Who doesn’t love a good mystery? We each have one waiting for us: uncovering the fascinating story of your family’s past through genealogy. Bellville sleuths have an added bonus. Just outside of town is the Ohio Genealogical Society (OGS), which houses, among many other resources, nearly 60,000 books to help those researching their roots. In addition, OGS offers databases covering not only Ohio but the entire 50 states and many foreign countries, as well as free access to Ancestry.com.
“[Genealogy] becomes addictive because it is a puzzle,” explains Tom Neel, OGS Library Director, who has worked at the organization since 1984. Those digging into the past are perhaps united in the thrill of the hunt, but Neel says people are initially drawn to genealogy for a variety of reasons. “Many grandparents start when their grandchildren approach them with school projects. Some begin talking about ancestors at a family reunion. As one gets older, they have time to go through things and make a task to identify old heirlooms, photographs, and papers and then have to research the names – are they even connected to me?”
Bob Neeper is a Sunbury, Ohio resident who has been working for over twelve years to make those family connections. His quest led him to OGS. He trekked up State Route 71 as part of a field trip with his local library. Neeper was nipped by the genealogy bug around 2004 and is still working on his extensive family tree today. As an adopted child, he explains, “I knew many relatives on my mother’s side but absolutely none for my real father. I wanted [it] all so our children and grandchildren would know the history.”
As Neel mentions, for Neeper it’s also about solving the mystery. “Besides being able to build the tree,” Neeper says, “the experience of the hunt is fun, especially when you find something.”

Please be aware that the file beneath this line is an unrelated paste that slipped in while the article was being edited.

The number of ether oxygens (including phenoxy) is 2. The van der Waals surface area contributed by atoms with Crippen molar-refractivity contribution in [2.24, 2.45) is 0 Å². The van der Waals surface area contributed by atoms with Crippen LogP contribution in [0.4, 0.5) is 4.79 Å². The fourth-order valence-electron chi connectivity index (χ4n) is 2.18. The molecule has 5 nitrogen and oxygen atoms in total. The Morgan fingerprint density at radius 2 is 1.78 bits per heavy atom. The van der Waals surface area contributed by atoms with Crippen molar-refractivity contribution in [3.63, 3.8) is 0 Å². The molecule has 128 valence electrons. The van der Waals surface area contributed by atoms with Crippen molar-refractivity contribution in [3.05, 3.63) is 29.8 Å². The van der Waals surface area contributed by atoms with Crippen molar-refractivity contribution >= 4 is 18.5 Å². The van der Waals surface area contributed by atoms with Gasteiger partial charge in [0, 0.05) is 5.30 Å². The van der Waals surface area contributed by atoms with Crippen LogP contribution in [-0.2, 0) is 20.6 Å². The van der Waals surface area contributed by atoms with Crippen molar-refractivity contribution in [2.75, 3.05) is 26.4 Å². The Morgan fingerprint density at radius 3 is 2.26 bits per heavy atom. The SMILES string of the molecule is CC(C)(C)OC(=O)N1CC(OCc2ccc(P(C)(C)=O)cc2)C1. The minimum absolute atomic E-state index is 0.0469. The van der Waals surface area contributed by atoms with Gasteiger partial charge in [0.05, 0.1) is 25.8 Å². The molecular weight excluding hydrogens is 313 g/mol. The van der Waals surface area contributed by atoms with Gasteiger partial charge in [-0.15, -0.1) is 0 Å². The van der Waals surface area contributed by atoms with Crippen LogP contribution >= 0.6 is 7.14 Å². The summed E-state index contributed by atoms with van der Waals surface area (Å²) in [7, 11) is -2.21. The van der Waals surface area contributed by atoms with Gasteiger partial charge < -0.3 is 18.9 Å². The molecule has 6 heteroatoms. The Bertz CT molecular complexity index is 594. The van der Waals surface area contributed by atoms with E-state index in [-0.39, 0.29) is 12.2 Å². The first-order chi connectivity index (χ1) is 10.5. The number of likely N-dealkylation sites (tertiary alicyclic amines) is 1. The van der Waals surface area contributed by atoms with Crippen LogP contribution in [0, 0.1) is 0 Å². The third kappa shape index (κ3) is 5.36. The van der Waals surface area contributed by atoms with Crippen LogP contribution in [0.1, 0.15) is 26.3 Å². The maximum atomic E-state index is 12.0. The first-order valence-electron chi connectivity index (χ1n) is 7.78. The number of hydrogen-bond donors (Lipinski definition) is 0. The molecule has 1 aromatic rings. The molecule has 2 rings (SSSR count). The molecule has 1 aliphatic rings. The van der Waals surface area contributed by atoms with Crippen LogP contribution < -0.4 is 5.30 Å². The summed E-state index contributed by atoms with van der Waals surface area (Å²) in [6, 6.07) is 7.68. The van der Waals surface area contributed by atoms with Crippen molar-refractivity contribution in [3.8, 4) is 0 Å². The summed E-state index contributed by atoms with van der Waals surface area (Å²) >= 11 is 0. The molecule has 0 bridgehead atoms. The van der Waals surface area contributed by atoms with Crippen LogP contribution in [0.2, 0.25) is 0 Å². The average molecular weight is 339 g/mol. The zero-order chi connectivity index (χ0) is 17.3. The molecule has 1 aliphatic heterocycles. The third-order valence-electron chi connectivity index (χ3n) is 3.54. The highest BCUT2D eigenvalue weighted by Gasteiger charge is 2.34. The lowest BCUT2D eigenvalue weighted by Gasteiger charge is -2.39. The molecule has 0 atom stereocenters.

What is the secret to uncovering your roots? Neeper gives these words of advice: “Start when you are young and have relatives available to question. There will be days of frustration, moments of elation.” Then Neeper added one final tip. “Backup up your data!”
Luckily staff and volunteers, along with a wealth of information, are available at OGS to minimize those times of frustration. Neeper says he plans a return trip to scour the OGS county history book collection.
OGS is largely a volunteer operation. It has just two full-time paid staff and one part time. The organization is operated by nearly 150 volunteers, including its Board of Trustees. OGS is entirely a self-sufficient non-profit. Neel says OGS always welcomes new volunteers, with or without previous genealogy experience.
Visit the Ohio Genealogical Society at 611 State Route 97 West in Bellville. It is open Tuesday through Saturday, 9 AM to 5 PM. Admission is $5 per day, or $35 for a one-year membership. OGS offers free admission for students with parents working on projects, to pre-arranged group visits, and during the month of October for Family History Month.
OGS is on the web at www.ogs.org.
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